One need only open the eyes to see that the conquests of industry which have enriched so many practical men would never have seen the light, if these practical men alone had existed and if they had not been preceded by unselfish devotees who died poor, who never thought of utility, and yet had a guide far other than caprice. — H. POINCARE
I. The fallacy of non-experimental judgments, in matters of heredity and development.

II. The fallacy of attributing to one cause what is due to many causes.

III. The fallacy of concluding that because one factor plays a role, another does not; the fallacy of drawing negative conclusions from positive observations.

IV. The fallacy that the characteristics of organisms are divisible into two distinct classes; one due to heredity, the other to environment.

Blog Editorโ€™s Note: I can find no reference to V or VI.

VII. The fallacy of basing conclusions on implied premises that when explicitly stated are rejected. Many premises influencing reasoning are of this hidden, unconscious type. Such ghostly premises largely affect biological reasoning on the topics here dealt with; they underlie several of the fallacies already stated, and several to come.

VIII. The fallacy that showing a characteristic to be hereditary proves that it is not alterable by the environment.

IX. The fallacy that showing a characteristic to be altered by the environment proves that it is not hereditary. It appears indeed probable, from the present state of knowledge and the trend of discovery, that the following sweeping statements will ultimately turn out to be justified:

(1) All characteristics of organisms may be altered by changing the genes; provided we can learn how to change the proper genes.
(2) All characteristics may be altered by changing the environmental conditions under which the organism develops; provided that we learn what conditions to change and how to change them.
(3) Any kind of change of characteristics that can be induced by altering genes, can likewise be induced (if we know how) by altering conditions. (This statement is open to more doubt than the other two; but it is likely eventually to be found correct.)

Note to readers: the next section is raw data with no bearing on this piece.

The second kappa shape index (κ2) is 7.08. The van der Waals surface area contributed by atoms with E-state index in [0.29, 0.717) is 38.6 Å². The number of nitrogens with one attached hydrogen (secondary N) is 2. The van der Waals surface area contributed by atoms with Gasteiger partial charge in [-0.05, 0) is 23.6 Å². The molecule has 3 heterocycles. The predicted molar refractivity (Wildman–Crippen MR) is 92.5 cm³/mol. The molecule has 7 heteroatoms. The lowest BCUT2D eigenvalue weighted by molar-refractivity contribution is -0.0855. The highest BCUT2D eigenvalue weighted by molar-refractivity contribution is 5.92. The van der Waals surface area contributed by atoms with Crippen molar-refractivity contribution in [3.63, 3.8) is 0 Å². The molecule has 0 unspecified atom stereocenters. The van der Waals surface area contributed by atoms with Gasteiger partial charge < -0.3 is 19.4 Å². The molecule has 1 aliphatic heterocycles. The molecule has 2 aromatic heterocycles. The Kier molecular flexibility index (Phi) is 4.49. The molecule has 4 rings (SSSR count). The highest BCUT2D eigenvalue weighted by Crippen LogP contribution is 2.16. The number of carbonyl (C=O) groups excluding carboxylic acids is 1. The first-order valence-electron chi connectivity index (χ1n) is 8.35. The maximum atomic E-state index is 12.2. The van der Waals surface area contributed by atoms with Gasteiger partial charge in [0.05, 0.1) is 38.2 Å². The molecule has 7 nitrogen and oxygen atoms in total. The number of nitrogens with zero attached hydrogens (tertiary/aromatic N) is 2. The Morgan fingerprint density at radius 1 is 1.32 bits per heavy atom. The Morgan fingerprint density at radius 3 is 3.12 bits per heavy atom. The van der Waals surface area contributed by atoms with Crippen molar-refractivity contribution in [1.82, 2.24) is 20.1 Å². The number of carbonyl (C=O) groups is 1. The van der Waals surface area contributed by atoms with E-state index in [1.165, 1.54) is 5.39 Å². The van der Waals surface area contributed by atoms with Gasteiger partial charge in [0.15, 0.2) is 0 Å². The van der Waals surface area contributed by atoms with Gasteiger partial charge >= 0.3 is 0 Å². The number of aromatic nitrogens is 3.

X. The fallacy that since all human characteristics are hereditary, heredity is all-important in human affairs, environment therefore unimportant.

XI. The fallacy that since all important human characteristics are environmental, therefore environment is all-important, heredity unimportant, in human affairs. — H. S. JENNINGS

Facts cannot be explained by a hypothesis more extraordinary than the facts themselves; and of various hypotheses the least extraordinary must be adopted. — C. S. PIERCE
Somebody was saying to Picasso that he ought to make pictures of things the way they are — objective pictures. He mumbled that he wasn’t quite sure what that would be. The person who was questioning him produced a photograph of his wife from his wallet and said, “There, you see, that is a picture of how she really is.” Picasso looked at it and said, “She is rather small, isn’t she? And flat?” — GREGORY BATESON
The price of anything is the amount of life you exchange for it. — HENRY DAVID THOREAU
Your days are short here; this is the last of your springs. And now in the serenity and quiet of this lovely place, touch the depths of truth, feel the hem of Heaven. You will go away with old, good friends. And don’t forget when you leave why you came. — ADLAI STEVENSON II
Who do you think you are? — PETE WEBER
For the believer there are no questions; for the non-believer there are no answers. — REBBE OF KOTZK